With lots of kids running around, and parents looking on, how can you ensure your trip to the playground is COVID-safe for you, your children, and others?
A good place to start is to understand how COVID-19 spreads, and what you can do to interrupt it.
According to the US Centers for Disease Control and Prevention, the main way SARS-CoV-2 (the virus that causes COVID-19) spreads is by droplet transmission.
Droplets containing virus particles are released from the mouth or nose when someone who is infectious coughs, sneezes, laughs, talks, or even breathes. The more vigorous the activity, the greater the volume of droplets and spread (so, for example, laughing releases more droplets than breathing).
Larger droplets fall to the ground relatively quickly and within a short distance of where they were released. But you can inhale them if you’re standing close to an infected person.
Smaller droplets, or aerosols, can travel further and hang around for longer in the air. Scientists are still working to understand the importance of this form of transmission — commonly termed airborne transmission — in the spread of COVID-19.
Another possible route of transmission is in contact with contaminated surfaces. This happens when infectious droplets fall onto surfaces, or contaminated hands touch surfaces. If an uninfected person touches the contaminated surface and then touches their face or food, they may ingest virus particles and become infected.
A recent laboratory study found SARS-CoV-2 particles can remain both detectable and viable (able to cause infection) on surfaces for many days, particularly if the surfaces are smooth, such as metal or plastic. As with airborne transmission, scientists are still figuring out how common this mode of transmission is for COVID-19.
The good news about playgrounds is they’re generally outdoors in parks. The risk of inhaling infectious droplets is reduced because the large volume of air has a dilution effect, compared with being in a confined space indoors with other people. Outdoor breezes can also disperse particles.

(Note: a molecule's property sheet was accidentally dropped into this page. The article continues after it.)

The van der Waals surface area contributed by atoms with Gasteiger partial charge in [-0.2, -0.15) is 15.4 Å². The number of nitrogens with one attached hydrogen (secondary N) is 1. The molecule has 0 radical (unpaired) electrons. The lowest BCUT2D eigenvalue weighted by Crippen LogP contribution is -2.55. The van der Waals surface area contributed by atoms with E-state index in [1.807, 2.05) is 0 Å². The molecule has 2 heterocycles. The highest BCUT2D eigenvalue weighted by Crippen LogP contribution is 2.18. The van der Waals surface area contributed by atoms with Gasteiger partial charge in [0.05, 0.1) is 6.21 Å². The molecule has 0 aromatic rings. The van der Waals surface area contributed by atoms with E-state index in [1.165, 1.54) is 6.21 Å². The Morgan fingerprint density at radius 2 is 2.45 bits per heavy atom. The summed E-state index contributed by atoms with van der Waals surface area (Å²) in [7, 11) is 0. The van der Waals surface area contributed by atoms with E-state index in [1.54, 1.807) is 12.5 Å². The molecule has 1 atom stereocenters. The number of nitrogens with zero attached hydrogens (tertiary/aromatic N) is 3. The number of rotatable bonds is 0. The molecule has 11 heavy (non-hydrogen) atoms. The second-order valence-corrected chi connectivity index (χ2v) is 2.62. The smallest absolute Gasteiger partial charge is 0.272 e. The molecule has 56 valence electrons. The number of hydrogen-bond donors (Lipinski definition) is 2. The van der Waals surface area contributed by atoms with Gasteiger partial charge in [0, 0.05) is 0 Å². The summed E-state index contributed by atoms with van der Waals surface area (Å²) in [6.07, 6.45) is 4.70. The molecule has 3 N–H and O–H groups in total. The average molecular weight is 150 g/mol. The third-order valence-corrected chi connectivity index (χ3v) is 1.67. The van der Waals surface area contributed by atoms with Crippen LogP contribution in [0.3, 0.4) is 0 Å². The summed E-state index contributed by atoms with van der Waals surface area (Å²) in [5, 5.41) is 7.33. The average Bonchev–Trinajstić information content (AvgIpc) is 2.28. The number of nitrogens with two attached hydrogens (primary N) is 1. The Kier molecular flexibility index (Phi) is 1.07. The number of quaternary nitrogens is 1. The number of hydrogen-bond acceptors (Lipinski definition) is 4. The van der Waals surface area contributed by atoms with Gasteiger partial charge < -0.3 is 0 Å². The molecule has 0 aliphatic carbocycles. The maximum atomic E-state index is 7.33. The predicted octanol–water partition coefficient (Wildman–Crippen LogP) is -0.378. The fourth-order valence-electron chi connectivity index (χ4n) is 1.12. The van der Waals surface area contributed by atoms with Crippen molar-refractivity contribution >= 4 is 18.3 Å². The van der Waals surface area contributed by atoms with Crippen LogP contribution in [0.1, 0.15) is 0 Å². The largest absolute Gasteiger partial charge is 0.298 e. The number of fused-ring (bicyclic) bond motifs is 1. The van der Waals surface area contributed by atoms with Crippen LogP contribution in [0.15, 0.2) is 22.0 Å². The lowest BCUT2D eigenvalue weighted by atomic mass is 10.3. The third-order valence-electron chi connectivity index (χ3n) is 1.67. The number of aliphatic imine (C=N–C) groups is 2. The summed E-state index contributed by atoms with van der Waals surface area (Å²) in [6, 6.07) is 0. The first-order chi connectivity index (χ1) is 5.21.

The temperature also appears to influence the risk. Warmer temperatures have been shown to reduce the viability of SARS-CoV-2 more quickly than cooler temperatures, while sunlight may also help inactivate the virus. In Australia, of course, we’re now heading into the warmer and sunnier summer period.
On the other side of the coin, public playground equipment may not be cleaned regularly. So there could be some risk of transmission via contaminated surfaces.
And while warmer weather and particularly being outdoors may protect us to a degree, as with anything during the pandemic, a small level of risk remains.
While younger children may not understand or follow instructions well about keeping away from other children or touching their face, fortunately, they appear to have a lower risk of being diagnosed with COVID-19, and of developing the severe disease if they are infected.
The focus with young children should be on frequent hand hygiene and preventing physical contact with non-family members as much as possible.
With little COVID-19 transmission in Australia now, and most playgrounds being outdoors, a trip to the playground is fairly low-risk, and we know physical activity carries many benefits for children and adults alike. But we can all do our part to minimize any risk of transmission.
Images used courtesy of Pexels/cottonbro
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